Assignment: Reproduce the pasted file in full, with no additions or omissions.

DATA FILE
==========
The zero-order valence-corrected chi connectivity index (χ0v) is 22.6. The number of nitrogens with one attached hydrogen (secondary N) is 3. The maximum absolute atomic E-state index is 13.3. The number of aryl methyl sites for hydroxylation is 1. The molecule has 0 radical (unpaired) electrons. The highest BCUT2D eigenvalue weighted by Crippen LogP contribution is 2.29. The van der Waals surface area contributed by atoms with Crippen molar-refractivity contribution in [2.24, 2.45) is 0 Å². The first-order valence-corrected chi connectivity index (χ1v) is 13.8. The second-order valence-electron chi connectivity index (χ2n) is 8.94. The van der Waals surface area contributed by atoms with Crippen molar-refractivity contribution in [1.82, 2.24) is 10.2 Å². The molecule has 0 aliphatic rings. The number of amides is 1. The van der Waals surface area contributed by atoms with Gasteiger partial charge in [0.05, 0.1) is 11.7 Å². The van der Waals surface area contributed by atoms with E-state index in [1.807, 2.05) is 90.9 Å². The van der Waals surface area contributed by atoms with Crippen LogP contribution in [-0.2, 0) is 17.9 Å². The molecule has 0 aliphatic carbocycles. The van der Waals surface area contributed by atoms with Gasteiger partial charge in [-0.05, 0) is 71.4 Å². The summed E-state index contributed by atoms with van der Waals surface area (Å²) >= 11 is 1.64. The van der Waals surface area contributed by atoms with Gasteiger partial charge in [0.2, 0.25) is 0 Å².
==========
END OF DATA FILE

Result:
The zero-order valence-corrected chi connectivity index (χ0v) is 22.6. The number of nitrogens with one attached hydrogen (secondary N) is 3. The maximum absolute atomic E-state index is 13.3. The number of aryl methyl sites for hydroxylation is 1. The molecule has 0 radical (unpaired) electrons. The highest BCUT2D eigenvalue weighted by Crippen LogP contribution is 2.29. The van der Waals surface area contributed by atoms with Crippen molar-refractivity contribution in [2.24, 2.45) is 0 Å². The first-order valence-corrected chi connectivity index (χ1v) is 13.8. The second-order valence-electron chi connectivity index (χ2n) is 8.94. The van der Waals surface area contributed by atoms with Crippen molar-refractivity contribution in [1.82, 2.24) is 10.2 Å². The molecule has 0 aliphatic rings. The number of amides is 1. The van der Waals surface area contributed by atoms with Gasteiger partial charge in [0.05, 0.1) is 11.7 Å². The van der Waals surface area contributed by atoms with E-state index in [1.807, 2.05) is 90.9 Å². The van der Waals surface area contributed by atoms with Crippen LogP contribution in [-0.2, 0) is 17.9 Å². The molecule has 0 aliphatic carbocycles. The van der Waals surface area contributed by atoms with Gasteiger partial charge in [-0.05, 0) is 71.4 Å². The summed E-state index contributed by atoms with van der Waals surface area (Å²) >= 11 is 1.64. The van der Waals surface area contributed by atoms with Gasteiger partial charge in [0.2, 0.25) is 0 Å².